As the article continues, the reliability and accuracy of flashbulb memories are examined. After the 9/11 attacks, a study took place at Duke University where students were asked questions about their memories of 9/11 and their everyday memory promptly after the incident. In groups of 18 the students were asked the same questions after a period of time. One group answered the questions a week later, another answered six weeks later, and the last answered thirty-two weeks later. The study found that both types of memory, everyday and flashbulb, both declined over a time period. However, they found the participants were very confident in the accuracy of the memories of 9/11 than they were of their everyday memories. What I found most interesting while reading this section of the article was how they inferred that our current outlooks on the situation change our memory of our initial and previous outlook of the situation. For example, in the article the influence of social media and news media were concluded to have influence on our memory. Since the incident would be reported and talked about by many different sources and people, your memory might start to accept those concepts while not even realizing it. They also used a very good example for explaining how your views on the incident now verses your initial views could change your memory. The example they used was asking people in a relationship if they were happy and were satisfied with their relationship. Many would report yes, but if you were to go back and re-ask the same people from that relationship after they broke up many would say that they were not right for each other etc.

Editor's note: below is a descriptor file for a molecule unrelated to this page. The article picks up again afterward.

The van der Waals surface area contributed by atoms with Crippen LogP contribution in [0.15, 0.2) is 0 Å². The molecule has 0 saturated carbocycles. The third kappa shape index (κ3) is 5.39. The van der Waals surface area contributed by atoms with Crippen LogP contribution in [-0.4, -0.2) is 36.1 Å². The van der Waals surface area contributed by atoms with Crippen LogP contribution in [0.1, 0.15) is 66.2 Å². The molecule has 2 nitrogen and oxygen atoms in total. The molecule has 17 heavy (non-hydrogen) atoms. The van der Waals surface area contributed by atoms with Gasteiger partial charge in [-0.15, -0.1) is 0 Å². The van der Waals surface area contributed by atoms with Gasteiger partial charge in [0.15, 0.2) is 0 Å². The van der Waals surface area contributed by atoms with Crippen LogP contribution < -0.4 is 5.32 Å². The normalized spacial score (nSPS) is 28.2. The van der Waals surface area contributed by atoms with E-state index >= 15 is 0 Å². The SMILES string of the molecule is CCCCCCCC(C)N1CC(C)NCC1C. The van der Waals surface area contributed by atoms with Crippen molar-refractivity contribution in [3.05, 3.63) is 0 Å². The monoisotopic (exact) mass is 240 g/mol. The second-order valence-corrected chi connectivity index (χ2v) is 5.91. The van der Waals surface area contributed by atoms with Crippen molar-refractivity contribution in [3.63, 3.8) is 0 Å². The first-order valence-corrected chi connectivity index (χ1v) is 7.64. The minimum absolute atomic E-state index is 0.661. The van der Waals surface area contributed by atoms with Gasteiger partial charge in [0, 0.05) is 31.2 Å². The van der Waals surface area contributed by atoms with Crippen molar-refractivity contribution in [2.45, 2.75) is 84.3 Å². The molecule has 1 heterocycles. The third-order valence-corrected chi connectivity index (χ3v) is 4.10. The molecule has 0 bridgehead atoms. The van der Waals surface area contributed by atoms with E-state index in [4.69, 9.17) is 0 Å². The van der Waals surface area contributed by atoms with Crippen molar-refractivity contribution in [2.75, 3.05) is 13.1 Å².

The next assumption that is made in the article is that even though flashbulb memories might not be completely accurate, they are extremely vivid and detailed. They believe that this is because of emotion. A study was done on people who were in downtown Manhattan (close to the twin towers) and far away (midtown). The brains of participants were scanned using fMRI technology. From this they saw that for every participant, there was activity in the hippocampus when recalling memories not about 9/11. The hippocampus, we know from class, deals with every day memory. The midtown participants did use their hippocampus when recalling 9/11 and downtown participants used their amygdala. From class we also know that the amygdala is involved with formation of emotional memories. From this they concluded that those who have higher emotional connections and ties to the event would have overall better memory of what happened.